Continuous low-intensity ultrasound attenuates IL-6 and TNFα-induced catabolic effects and repairs chondral fissures in bovine osteochondral explants

Neety Sahu, Hendrik J. Viljoen, Anuradha Subramanian

Research output: Contribution to journalArticlepeer-review

18 Scopus citations


Background: Cartilage repair outcomes are compromised in a pro-inflammatory environment; therefore, the mitigation of pro-inflammatory responses is beneficial. Treatment with continuous low-intensity ultrasound (cLIUS) at the resonant frequency of 5 MHz is proposed for the repair of chondral fissures under pro-inflammatory conditions. Methods: Bovine osteochondral explants, concentrically incised to create chondral fissures, were maintained under cLIUS (14 kPa (5 MHz, 2.5 Vpp), 20 min, 4 times/day) for a period of 28 days in the presence or absence of cytokines, interleukin-6 (IL-6) or tumor necrosis factor (TNF)α. Outcome assessments included histological and immunohistochemical staining of the explants; and the expression of catabolic and anabolic genes by qRT-PCR in bovine chondrocytes. Cell migration was assessed by scratch assays, and by visualizing migrating cells into the hydrogel core of cartilage-hydrogel constructs. Results: Both in the presence and absence of cytokines, higher percent apposition along with closure of fissures were noted in cLIUS-stimulated explants as compared to non-cLIUS-stimulated explants on day 14. On day 28, the percent apposition was not significantly different between unstimulated and cLIUS-stimulated explants exposed to cytokines. As compared to non-cLIUS-stimulated controls, on day 28, cLIUS preserved the distribution of proteoglycans and collagen II in explants despite exposure to cytokines. cLIUS enhanced the cell migration irrespective of cytokine treatment. IL-6 or TNFα-induced increases in MMP13 and ADAMTS4 gene expression was rescued by cLIUS stimulation in chondrocytes. Under cLIUS, TNFα-induced increase in NF-κB expression was suppressed, and the expression of collagen II and TIMP1 genes were upregulated. Conclusion: cLIUS repaired chondral fissures, and elicited pro-anabolic and anti-catabolic effects, thus demonstrating the potential of cLIUS in improving cartilage repair outcomes.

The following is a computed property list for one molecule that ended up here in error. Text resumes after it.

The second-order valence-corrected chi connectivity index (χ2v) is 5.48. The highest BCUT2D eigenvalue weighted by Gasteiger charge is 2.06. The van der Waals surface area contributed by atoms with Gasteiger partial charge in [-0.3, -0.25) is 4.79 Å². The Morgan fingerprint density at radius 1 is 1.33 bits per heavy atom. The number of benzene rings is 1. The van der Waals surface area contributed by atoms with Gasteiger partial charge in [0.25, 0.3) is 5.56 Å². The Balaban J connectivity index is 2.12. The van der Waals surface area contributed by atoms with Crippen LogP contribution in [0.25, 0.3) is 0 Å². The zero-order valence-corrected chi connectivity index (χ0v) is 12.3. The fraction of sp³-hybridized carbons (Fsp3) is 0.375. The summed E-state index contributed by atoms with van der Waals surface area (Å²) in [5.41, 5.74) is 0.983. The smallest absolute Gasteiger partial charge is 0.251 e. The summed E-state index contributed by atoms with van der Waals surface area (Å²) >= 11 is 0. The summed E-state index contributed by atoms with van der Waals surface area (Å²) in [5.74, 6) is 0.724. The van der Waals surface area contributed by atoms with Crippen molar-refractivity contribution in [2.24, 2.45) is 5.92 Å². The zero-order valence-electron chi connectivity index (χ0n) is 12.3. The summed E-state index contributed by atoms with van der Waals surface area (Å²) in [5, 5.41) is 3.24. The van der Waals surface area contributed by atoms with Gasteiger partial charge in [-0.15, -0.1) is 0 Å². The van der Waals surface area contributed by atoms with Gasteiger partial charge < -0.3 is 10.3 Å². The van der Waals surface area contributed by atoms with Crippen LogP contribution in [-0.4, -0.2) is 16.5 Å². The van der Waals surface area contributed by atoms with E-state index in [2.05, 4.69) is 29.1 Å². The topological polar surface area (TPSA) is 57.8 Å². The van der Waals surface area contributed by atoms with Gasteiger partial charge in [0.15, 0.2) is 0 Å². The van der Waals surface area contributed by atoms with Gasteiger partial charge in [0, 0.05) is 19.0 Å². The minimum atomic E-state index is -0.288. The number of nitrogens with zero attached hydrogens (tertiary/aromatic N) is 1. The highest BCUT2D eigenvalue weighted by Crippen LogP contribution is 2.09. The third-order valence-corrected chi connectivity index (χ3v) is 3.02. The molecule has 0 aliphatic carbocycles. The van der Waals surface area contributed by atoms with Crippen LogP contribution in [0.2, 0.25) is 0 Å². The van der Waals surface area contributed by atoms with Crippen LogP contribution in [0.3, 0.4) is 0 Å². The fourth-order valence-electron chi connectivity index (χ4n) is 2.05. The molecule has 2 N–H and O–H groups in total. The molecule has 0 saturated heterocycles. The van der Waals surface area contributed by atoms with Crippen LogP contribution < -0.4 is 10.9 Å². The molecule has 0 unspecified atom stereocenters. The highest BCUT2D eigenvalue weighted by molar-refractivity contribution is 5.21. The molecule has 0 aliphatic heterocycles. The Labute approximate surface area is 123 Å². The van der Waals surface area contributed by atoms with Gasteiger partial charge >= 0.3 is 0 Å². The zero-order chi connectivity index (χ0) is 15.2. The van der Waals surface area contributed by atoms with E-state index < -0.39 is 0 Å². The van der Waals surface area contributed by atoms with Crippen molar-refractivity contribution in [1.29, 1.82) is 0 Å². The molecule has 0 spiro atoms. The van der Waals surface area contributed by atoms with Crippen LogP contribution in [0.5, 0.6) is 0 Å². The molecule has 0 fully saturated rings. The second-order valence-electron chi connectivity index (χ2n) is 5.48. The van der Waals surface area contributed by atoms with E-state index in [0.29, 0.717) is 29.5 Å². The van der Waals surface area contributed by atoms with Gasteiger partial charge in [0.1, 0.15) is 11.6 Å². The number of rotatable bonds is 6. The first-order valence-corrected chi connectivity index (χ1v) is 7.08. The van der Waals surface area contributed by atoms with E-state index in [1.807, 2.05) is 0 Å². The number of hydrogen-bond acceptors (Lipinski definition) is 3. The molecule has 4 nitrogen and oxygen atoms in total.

Original languageEnglish (US)
Article number193
JournalBMC Musculoskeletal Disorders
Issue number1
StatePublished - May 4 2019


  • Cartilage
  • Cytokines
  • Inflammation
  • Repair
  • Ultrasound

ASJC Scopus subject areas

  • Rheumatology
  • Orthopedics and Sports Medicine


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